Victorian Orchidelirium

From 'Reichenbachia' by Frederick Sander, illustrated by Henry George Moon. Second series, volume 2, plate 68, Phalaenopsis sanderiana and Phalaenopsis × intermedia. Public domain

Orchids date back millions of years. But in the 1800s, the plants became a status symbol and the cornerstone of a high-dollar industry. Collecting the plants involved adventure and excitement -- and a high death rate.

If you'd like to try the potato candy recipe our listener Brittany mentioned in her email, you can find it here:

Holly's Research:

  • Amelinckx, Andrew. “Old Time Farm Crime: The Cutthroat World of Victorian Orchid Hunters.” Modern Farmer. Aug. 1, 2014.
  • Hardman, Isabel. “Orchidelirium: Being mad about flowers can help you stay sane.” Spectator. July 2017.
  • Hansford, David. “Orchidelirium.” New Zealand Geographic. Issue 124. Nov-Dec 2014.
  • Cock-Starkey, Claire. “The Dangerous and Competetive World of Victorian Orchid Hunting.” Mental Floss. November 18, 2016.
  • Waiton, Victoria. “BY HOOK OR BY CROOK: THE PLUNDER OF ORCHIDS FROM THE NEW WORLD.” Lewis Ginter Botanical Garden. April 14, 2012.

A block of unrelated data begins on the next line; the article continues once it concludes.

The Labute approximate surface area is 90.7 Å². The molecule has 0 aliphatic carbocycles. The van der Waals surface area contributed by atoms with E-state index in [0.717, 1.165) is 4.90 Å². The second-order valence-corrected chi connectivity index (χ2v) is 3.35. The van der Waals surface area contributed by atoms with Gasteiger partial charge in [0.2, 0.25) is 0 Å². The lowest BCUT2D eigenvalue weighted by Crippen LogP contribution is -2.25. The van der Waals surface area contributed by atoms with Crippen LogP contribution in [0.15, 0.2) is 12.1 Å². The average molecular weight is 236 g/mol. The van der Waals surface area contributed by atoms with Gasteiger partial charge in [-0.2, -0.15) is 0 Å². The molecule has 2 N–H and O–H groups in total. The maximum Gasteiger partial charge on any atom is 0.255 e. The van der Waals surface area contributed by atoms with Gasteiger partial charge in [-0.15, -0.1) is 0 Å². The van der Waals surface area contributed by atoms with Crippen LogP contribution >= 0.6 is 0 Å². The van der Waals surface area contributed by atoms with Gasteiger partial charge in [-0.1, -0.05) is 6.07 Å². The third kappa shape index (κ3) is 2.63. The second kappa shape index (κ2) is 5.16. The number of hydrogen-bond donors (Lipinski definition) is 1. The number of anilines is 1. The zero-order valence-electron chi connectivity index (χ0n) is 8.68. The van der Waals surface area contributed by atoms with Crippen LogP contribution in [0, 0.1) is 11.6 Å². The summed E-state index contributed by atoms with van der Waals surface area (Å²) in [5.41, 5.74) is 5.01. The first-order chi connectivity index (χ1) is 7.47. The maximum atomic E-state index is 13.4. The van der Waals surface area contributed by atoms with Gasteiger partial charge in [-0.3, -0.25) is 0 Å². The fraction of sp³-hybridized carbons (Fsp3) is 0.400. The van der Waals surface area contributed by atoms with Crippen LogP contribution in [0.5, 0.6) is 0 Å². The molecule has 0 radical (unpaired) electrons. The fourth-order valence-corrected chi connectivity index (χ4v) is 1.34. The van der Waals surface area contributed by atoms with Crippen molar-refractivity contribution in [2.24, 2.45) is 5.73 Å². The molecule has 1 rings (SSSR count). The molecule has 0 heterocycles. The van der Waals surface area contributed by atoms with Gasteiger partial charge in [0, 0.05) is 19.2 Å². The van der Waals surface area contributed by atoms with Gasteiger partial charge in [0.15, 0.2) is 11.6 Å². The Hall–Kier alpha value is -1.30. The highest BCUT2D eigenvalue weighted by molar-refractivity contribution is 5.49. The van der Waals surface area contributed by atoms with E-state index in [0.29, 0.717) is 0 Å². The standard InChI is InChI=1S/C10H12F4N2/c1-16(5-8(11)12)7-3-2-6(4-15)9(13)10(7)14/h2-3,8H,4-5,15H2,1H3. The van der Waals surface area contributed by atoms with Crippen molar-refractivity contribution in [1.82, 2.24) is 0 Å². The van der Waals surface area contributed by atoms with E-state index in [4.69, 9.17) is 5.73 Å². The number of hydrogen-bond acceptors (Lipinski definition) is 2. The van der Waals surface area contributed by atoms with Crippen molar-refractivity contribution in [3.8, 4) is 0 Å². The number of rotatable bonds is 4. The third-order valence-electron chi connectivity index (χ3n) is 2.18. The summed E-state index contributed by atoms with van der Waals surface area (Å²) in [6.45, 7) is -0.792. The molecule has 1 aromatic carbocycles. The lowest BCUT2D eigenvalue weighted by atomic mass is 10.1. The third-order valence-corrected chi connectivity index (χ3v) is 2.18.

• Biggs, Matthew. “Plant Hunters Extraordinaire.” The Garden. June 2014.
  • Fitz-Gerald, William George. “The Romance of Hunting Orchids.” Evening Star. Feb. 25, 1906. Accessed online:
  • Hone, Dr. Dave. “Moth tongues, orchids and Darwin – the predictive power of evolution.” The Guardian. Oct. 2, 2013.
  • Campbell, Dana. “Orchidae.” Encyclopedia of Life.
  • Bulpitt, Christopher J et al. “The Use of Orchids in Chinese Medicine.” Journal of the Royal Society of Medicine 100.12 (2007): 558–563. https:/s/
  • Riley-Smith, Ben. “William John Swainson: who was he?” The Telegraph. Oct. 8, 2013.
  • Boyle, Frederick. “THE WOODLANDS ORCHIDS.” Macmillan. 1901. Accessed online:

Topics in this Podcast: Queen Victoria, colonialism, plants, manias, botany, 19th century, British history